March 03, 2014 Slideshows

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The Wes Anderson-Bill Murray Connection 

Bill Murray first appeared in a Wes Anderson picture in 1998's Rushmore and since then, he's had a role in every one of the Texan's movies. The Grand Budapest Hotel -- in theaters March 7 -- marks Murray's seventh appearance in an Anderson film. (Bottle Rocket, Anderson's first feature, is his only film not to feature Murray.) To commemorate the occasion, we have compiled images and descriptions of Murray's roles throughout the Anderson canon, from the brief cameos (The Darjeeling Limited) to the inspired leading performances (The Life Acquatic with Steve Zissou). The slideshow presents the roles chronologically, which allows for some fun temporal tracking of Murray's facial hair. Words by Danny King.
"Rushmore (1998)

Murray's performance in Rushmore now looks like something of a transitional work for the actor, who would bring a similar melancholy to later independent fare like Sofia Coppola's Lost in Translat
In Rushmore, Murray's turn as wealthy industrialist Herman Bloom is filled with signature gestures: lighting two cigarettes at a time in a cramped elevator, getting drunk at a pool party to the tune of the Kinks' "Nothin' in the World Can Stop Me
"The Royal Tenenbaums (2001)

Murray plays Raleigh St. Clair, a parody of the famous British neurologist Oliver Sacks. Read our <
Inspired by the French oceanographer Jacques Cousteau, Murray's character in The Life Aquatic with Steve Zissou dresses his team in an eye-catching wardrobe -- baby-blue suits and bright red caps -- that has since become one of the most iconic ite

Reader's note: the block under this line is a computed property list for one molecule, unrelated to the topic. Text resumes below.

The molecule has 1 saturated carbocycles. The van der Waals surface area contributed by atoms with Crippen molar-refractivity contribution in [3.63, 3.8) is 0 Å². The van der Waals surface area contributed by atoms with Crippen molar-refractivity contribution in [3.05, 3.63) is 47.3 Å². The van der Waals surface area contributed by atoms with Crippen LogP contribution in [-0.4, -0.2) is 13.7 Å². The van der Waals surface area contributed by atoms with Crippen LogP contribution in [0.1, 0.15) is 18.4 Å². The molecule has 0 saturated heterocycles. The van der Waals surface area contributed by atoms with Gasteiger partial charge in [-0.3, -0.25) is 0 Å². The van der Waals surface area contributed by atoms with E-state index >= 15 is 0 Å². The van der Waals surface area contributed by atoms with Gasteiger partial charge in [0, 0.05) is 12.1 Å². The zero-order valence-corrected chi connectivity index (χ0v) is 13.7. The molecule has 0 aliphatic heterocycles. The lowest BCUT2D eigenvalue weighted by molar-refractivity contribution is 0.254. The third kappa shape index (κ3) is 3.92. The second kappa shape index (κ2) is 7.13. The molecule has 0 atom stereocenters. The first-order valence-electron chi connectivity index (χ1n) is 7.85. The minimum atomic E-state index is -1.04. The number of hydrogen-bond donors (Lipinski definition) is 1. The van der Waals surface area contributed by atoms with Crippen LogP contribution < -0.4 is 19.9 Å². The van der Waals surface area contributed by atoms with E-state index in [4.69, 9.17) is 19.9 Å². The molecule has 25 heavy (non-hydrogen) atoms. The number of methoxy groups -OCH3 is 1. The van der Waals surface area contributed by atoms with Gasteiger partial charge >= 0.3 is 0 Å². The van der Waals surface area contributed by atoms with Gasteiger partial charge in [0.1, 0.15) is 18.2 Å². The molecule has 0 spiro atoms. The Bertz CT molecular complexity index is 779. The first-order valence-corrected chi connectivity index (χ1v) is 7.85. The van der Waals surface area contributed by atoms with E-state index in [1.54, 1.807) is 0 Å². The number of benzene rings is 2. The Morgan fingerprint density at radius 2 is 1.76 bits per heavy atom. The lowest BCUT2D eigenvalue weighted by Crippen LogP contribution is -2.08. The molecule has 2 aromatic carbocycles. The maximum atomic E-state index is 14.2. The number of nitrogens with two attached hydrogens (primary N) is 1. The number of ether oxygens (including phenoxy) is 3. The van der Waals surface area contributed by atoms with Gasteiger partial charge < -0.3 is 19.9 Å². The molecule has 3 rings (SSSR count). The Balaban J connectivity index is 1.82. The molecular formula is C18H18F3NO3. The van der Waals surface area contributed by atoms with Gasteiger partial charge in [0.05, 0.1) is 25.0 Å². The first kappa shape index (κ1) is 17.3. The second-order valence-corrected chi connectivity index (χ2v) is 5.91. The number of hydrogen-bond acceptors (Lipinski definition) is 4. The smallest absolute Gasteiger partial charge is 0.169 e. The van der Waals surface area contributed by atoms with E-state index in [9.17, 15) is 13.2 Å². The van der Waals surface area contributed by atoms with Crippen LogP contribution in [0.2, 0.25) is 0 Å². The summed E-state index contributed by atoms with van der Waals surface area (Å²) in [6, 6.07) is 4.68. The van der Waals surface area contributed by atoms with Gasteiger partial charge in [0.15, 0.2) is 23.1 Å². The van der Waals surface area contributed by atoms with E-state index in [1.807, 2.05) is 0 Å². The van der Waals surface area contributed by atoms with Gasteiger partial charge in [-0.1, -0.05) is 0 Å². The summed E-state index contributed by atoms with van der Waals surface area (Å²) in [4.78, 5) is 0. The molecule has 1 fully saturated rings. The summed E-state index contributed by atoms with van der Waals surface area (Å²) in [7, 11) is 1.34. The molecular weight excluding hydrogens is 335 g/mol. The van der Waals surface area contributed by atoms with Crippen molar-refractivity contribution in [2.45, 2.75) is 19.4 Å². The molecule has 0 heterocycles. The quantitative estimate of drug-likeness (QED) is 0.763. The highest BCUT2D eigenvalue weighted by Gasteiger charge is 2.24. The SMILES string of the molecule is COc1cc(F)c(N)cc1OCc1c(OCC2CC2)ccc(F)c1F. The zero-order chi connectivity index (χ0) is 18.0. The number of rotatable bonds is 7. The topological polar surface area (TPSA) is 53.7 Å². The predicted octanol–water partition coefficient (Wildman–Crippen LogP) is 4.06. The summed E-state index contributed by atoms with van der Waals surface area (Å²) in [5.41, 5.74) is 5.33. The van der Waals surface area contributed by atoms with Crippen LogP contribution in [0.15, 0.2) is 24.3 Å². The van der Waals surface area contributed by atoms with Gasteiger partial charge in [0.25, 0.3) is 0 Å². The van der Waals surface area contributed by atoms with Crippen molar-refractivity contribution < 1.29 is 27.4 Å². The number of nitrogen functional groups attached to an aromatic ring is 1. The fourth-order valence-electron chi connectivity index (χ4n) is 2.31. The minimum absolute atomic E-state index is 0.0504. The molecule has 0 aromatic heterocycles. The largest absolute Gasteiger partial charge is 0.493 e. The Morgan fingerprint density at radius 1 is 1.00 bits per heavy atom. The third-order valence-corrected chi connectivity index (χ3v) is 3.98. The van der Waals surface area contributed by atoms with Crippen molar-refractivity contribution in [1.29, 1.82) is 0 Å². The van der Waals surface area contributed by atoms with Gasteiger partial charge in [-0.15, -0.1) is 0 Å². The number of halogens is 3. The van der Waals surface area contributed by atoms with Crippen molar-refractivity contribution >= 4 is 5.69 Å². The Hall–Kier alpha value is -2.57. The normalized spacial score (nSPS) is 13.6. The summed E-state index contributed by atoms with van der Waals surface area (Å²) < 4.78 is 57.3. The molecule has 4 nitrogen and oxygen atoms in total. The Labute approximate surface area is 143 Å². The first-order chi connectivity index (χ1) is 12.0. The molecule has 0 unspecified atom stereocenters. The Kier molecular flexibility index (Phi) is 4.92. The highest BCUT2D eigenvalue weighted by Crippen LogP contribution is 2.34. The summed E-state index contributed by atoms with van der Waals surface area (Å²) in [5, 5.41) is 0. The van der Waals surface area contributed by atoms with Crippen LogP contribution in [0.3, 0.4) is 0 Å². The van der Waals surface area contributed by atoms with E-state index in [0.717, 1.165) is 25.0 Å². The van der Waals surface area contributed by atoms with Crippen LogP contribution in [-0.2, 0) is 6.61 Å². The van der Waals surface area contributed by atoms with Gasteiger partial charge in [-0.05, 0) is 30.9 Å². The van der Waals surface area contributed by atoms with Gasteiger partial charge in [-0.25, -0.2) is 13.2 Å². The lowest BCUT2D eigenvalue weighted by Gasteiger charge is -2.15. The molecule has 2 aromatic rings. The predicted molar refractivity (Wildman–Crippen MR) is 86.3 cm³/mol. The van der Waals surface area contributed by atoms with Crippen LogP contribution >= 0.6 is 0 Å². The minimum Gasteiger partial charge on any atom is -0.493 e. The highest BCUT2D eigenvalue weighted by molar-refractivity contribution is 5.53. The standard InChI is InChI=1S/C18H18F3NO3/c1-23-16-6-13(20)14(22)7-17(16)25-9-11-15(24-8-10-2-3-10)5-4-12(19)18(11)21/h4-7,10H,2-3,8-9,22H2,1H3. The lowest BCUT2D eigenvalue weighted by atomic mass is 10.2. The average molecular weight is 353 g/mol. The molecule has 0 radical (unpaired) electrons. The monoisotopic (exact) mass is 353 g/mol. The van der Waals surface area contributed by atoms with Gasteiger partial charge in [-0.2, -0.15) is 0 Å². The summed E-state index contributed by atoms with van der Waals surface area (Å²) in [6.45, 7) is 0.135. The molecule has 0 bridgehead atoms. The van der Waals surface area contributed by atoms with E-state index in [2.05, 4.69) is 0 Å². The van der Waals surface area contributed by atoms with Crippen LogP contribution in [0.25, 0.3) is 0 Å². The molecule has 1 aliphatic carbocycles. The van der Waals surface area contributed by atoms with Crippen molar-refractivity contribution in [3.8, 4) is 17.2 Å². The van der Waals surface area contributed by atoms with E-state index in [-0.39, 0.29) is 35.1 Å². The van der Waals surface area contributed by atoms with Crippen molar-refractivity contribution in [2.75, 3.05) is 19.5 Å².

"The Darjeeling Limited (2007)

Credited as The Businessman, Murray's brief cameo here begins at the start of the film. Straining to catch an Indian train in the film's opening sequence, his progress is quickly trumped by Ad
"Fantastic Mr. Fox (2009)

In a decorated voice cast that includes the likes of Meryl Streep, Willem Dafoe, Michael Gambon, and a host of Anderson regulars, Murray takes on the role of Badger, the lawyer who does his best to
In a 2009 interview about Fantastic Mr. Fox, Murray spoke of a desire to make Badger "a Wisconsin guy," saying that "you know, it's time for a Wisconsi
"Moonrise Kingdom (2012)

As Walt Bishop, the father of wayward lover Suzy (Kara Hayward), Murray's characteristically deadpan performance builds to a dramatic bedroom conversation between Walt and his wife (Frances McDorman
Outside the film, Murray, in Walt's garb, achieved Internet notoriety when he hosted an entertaining, "possibly drunk" thr
"The Grand Budapest Hotel (2014)

In her Voice review of The Grand Budapest Hotel from the Berlin Film Festival, Stephanie Zacharek grouped Murray together with Edward Norton, Jeff Goldblum, and a couple others
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"Rushmore (1998)

Murray's performance in Rushmore now looks like something of a transitional work for the actor, who would bring a similar melancholy to later independent fare like Sofia Coppola's Lost in Translat

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